The safety and effectiveness of Synera (lidocaine and tetracaine) have been established in pediatric patients 3 years and older based on adequate and well-controlled studies (see Clinical Studies). Safety has also been demonstrated in a clinical study in which 34 infants 4 to 6 months of age received Synera (lidocaine and tetracaine) . The recommended application time for the patch for pediatric patients is the same as for adults. Simultaneous or sequential application of more than two Synera (lidocaine and tetracaine) patches to children is not recommended as it has not been adequately studied.
Use in Geriatric Patients
In the controlled clinical studies, 139 patients over 65 years of age, including 41 patients over 75 years of age, received Synera (lidocaine and tetracaine) . VAS pain score differences between Synera (lidocaine and tetracaine) and placebo were considerably lower in the geriatric subjects than in the rest of the adult population. No overall differences in safety were observed between geriatric subjects and younger subjects. However, increased sensitivity in individual patients greater than 65 years of age cannot be ruled out. After intravenous dosing, the elimination half-life of lidocaine is significantly longer in elderly patients (2.5 hours) than in younger patients (1.5 hours).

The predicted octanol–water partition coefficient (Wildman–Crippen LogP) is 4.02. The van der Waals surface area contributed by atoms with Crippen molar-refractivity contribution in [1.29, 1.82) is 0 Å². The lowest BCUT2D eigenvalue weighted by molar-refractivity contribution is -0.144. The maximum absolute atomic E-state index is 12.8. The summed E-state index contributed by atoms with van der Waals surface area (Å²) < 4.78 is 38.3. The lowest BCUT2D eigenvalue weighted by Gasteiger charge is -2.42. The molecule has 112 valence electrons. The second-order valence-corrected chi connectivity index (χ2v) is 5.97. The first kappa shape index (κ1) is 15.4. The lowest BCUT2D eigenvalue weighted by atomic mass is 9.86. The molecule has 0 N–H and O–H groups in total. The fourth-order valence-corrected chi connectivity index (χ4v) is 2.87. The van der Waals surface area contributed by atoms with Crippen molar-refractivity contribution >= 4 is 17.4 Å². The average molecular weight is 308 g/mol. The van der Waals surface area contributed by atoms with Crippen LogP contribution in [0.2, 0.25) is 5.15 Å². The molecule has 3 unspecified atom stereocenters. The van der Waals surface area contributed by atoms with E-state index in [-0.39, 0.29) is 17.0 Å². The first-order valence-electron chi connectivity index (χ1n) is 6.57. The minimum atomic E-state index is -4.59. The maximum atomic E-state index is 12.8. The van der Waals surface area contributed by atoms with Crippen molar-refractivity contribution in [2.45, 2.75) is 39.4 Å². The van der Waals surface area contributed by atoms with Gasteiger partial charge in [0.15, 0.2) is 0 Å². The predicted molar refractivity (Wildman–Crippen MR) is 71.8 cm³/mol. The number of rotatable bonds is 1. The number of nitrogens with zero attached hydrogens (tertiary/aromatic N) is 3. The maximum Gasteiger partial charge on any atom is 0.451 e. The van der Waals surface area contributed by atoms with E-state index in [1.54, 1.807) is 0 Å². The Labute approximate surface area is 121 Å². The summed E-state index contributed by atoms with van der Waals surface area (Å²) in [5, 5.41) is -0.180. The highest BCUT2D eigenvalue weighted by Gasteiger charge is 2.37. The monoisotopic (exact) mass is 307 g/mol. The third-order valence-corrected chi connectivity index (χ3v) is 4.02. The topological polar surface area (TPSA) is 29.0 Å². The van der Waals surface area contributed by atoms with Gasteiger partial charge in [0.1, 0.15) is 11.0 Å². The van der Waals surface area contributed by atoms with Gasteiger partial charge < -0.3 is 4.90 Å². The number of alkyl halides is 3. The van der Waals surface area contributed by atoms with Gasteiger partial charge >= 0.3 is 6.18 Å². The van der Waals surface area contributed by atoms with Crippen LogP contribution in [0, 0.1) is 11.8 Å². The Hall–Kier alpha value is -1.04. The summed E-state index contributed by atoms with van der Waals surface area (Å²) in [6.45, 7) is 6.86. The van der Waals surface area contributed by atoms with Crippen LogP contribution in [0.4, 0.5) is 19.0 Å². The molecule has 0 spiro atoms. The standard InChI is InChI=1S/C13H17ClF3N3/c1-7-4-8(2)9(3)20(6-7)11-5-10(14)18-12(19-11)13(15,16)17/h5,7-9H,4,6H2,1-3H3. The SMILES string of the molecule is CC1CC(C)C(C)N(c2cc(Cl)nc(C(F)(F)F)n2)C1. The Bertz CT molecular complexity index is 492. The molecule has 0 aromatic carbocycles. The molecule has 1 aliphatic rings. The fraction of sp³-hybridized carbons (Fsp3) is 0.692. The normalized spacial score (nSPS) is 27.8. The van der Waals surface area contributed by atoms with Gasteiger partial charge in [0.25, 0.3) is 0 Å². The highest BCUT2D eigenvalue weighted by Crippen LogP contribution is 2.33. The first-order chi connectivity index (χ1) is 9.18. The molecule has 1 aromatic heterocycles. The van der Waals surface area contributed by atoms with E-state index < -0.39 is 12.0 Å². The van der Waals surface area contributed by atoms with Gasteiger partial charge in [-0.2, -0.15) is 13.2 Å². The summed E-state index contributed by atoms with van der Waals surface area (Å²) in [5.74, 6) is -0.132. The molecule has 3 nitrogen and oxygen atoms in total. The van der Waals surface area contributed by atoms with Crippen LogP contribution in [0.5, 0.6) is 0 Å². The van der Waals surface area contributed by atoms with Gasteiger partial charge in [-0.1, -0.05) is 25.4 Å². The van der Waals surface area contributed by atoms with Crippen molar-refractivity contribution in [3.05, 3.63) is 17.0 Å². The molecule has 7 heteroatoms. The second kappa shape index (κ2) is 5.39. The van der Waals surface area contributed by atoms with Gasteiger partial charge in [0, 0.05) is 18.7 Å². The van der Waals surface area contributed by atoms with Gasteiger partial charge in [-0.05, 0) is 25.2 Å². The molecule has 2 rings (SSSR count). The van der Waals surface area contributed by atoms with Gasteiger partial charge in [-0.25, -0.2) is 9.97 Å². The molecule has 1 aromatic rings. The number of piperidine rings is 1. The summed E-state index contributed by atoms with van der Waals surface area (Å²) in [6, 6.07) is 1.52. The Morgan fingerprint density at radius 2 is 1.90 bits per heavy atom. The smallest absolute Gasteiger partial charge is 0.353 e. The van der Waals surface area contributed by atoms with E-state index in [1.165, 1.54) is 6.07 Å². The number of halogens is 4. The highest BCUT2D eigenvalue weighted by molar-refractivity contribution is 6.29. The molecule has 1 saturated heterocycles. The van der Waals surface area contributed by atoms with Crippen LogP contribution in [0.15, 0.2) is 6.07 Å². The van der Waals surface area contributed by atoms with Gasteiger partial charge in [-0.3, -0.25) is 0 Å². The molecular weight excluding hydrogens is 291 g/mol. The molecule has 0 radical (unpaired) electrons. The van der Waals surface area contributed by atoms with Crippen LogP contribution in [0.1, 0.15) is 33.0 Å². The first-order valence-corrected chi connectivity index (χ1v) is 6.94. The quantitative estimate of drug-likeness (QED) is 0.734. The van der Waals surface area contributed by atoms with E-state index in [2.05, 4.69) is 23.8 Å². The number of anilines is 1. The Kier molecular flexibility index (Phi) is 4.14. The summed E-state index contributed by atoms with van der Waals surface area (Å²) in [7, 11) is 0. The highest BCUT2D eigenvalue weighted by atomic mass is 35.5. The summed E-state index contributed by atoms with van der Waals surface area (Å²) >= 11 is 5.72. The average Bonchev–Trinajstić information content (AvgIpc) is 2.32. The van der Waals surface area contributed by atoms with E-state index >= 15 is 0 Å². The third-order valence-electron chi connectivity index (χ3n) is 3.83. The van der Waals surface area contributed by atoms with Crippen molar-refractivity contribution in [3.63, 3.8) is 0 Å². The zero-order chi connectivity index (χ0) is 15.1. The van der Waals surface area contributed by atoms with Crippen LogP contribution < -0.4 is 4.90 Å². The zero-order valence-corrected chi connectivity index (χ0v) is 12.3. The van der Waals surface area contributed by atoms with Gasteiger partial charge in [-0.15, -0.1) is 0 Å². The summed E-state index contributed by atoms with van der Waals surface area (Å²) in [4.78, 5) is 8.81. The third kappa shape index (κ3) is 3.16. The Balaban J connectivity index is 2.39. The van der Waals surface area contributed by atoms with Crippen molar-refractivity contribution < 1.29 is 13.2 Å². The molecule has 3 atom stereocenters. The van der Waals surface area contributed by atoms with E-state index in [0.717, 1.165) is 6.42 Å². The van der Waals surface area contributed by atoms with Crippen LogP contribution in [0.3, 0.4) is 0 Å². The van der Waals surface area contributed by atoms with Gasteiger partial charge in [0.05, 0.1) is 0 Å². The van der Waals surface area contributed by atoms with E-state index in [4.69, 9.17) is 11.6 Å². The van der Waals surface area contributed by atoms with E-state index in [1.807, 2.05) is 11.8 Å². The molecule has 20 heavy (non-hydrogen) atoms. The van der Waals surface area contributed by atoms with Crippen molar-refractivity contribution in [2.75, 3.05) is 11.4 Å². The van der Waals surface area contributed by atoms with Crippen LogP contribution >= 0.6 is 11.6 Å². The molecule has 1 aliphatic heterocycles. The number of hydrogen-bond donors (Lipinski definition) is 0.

Last reviewed on RxList: 1/23/2009
This monograph has been modified to include the generic and brand name in many instances.
Additional Synera Information
- Synera Drug Interactions Center: lidocaine-tetracaine top
- Synera Side Effects Center
- Synera FDA Approved Prescribing Information including Dosage
Report Problems to the Food and Drug Administration
You are encouraged to report negative side effects of prescription drugs to the FDA. Visit the FDA MedWatch website or call 1-800-FDA-1088.
Find out what women really need.